On Thursday, I was getting some last−minute homework done in my dorm room when I saw that an e−mail had arrived. “Safety Alert: suspicious person reported with a handgun” was the subject line. Thinking that was kind of a scary thing on a college campus, I opened it immediately, only to learn that the Tufts University Police Department (TUPD) had received a report about a man with a gun and that a TUPD search turned up nothing. I figured it wasn’t so bad, and I went back to my homework.
An hour later, another e−mail. The first had been a false alarm; the man who had been spotted called TUPD, explaining to the police that he was merely holding a ratchet wrench, not a gun. After an interview, his story checked out, and TUPD wished us all a nice, safe day. That was the end of it, or at least it should have been.
Instead, the next morning, I woke up, walked out of South Hall and did a double−take. There on the wall and again on a tree, I saw them: signs depicting a white woman’s hand holding a wrench and a black man’s hand holding the same wrench. The former was labeled “wrench” and the latter “gun.” I thought about it for a second and smiled. How clever! A social statement organized and distributed literally overnight, talking about race and gender. Aren’t Tufts students brilliant?
As I walked to Dewick−MacPhie Dining Hall, however, I began to have second thoughts. That poster had a message, certainly, but perhaps more than one. The poster was saying: “Hey, that wasn’t a gun. It was a wrench. You only thought it was a gun because a black dude was carrying it.” Alright, that’s certainly one interpretation. But what else did it mean? In a way, the message was also, “Don’t be so eager to report suspicious activity. Look, you’re probably just a bigot; no one has guns around here.”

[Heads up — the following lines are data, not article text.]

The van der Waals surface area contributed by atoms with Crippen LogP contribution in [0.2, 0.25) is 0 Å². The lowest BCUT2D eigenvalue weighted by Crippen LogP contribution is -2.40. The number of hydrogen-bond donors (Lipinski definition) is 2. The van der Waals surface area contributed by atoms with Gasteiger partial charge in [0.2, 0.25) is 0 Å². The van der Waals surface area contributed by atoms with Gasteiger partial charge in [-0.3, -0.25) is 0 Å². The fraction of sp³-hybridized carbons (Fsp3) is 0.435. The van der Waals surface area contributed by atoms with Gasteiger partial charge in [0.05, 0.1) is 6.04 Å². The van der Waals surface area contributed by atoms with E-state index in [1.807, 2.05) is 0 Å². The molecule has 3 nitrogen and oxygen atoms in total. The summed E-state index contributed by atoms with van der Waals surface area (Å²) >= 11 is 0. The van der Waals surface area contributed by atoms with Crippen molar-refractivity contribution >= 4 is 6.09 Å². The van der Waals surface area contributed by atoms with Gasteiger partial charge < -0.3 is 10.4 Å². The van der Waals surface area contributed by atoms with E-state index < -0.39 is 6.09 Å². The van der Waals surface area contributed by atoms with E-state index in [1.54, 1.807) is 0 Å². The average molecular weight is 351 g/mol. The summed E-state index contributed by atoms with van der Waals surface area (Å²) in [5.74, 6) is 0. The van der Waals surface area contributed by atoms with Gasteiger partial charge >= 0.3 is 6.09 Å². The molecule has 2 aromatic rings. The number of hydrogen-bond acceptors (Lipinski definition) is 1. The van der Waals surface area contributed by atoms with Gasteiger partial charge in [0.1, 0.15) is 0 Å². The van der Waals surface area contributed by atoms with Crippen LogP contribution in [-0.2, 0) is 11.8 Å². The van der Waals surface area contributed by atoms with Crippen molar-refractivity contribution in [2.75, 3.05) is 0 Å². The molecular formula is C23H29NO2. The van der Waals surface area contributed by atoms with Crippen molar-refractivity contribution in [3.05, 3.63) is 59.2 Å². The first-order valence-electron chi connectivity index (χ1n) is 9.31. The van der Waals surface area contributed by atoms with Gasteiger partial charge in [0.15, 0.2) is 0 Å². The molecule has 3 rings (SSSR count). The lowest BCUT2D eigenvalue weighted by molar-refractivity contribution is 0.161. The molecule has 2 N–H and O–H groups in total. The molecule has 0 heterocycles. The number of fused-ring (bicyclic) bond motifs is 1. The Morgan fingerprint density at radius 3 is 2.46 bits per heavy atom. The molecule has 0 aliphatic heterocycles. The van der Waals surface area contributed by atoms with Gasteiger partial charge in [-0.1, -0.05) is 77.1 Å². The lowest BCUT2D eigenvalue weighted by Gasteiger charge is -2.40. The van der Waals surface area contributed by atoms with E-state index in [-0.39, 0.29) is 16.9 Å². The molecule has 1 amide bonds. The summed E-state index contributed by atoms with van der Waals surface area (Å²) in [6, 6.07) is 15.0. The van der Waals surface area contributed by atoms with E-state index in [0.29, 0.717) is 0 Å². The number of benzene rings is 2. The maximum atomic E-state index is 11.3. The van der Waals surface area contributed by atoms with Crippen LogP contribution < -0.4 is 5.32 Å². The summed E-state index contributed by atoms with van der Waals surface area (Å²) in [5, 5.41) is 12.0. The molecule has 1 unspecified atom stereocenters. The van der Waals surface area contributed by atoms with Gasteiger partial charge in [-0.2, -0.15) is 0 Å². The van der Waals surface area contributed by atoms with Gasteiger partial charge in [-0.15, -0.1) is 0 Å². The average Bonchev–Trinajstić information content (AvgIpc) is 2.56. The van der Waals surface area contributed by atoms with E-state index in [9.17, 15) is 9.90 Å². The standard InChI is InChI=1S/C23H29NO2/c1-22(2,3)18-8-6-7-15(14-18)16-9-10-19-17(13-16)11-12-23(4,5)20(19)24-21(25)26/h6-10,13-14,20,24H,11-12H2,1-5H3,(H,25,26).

The more I thought about it, the more I became convinced that the signs were neither funny nor appropriate. Four days ago, there was an individual who felt that there was a gun on campus, who was trying to protect us all and potentially save our lives by reporting it to TUPD. And today we are ridiculing this person? We’re turning around and saying, “Ha! You’re a sexist! You’re a racist!”? That’s what this person deserves, to be mocked by the student body for reporting suspicious activity?
I don’t think so. In fact, I can’t disagree more. We not only have a right to report our suspicions without harassment from our peers, but we have a duty to do so. Each and every one of our lives depends upon quick, honest reporting of any dangers to the community.
The truth is that this issue had little to do with racism or sexism. Just because the suspect happened to be African−American or happened to be male doesn’t make this a case of bigotry. This is about someone with something that looked like a gun, regardless of his physical features.
I’ve seen new posters around school, and I applaud whoever created those. They clearly depict the difference between an adjustable wrench — used in the original social−statement posters — and a ratchet wrench — identified in the TUPD alert.
The thing is, a ratchet wrench — the kind held by the actual suspect — does look like a handgun, if held the right way. The wrenches pictured in the original posters look nothing like guns. And this is a valid point; maybe the issue here isn’t race or gender. Maybe the issue is simply that a shiny metal tool can look like a gun, and there is absolutely nothing wrong with reporting it.
To all the social activists out there: We appreciate what you’re trying to do. But stop mocking your peers for trying to keep you safe. I know that it is important to have an open dialogue about race and gender discrimination. This, however, is not the time. This incident is about gun safety, about people being in potential life−threatening danger and about reporting suspicious activity. This is not about prejudice.
We should be glad that it’s not. It shows that the Tufts community isn’t racist or sexist. Rather, the Tufts community is merely undereducated on the dimensions and features of wrenches and pistols.
All joking aside, students should be encouraged to continue reporting any and all suspicious activity to TUPD. Don’t be afraid of being labeled a racist. It’s more important that we keep our campus safe. Take potential threats seriously.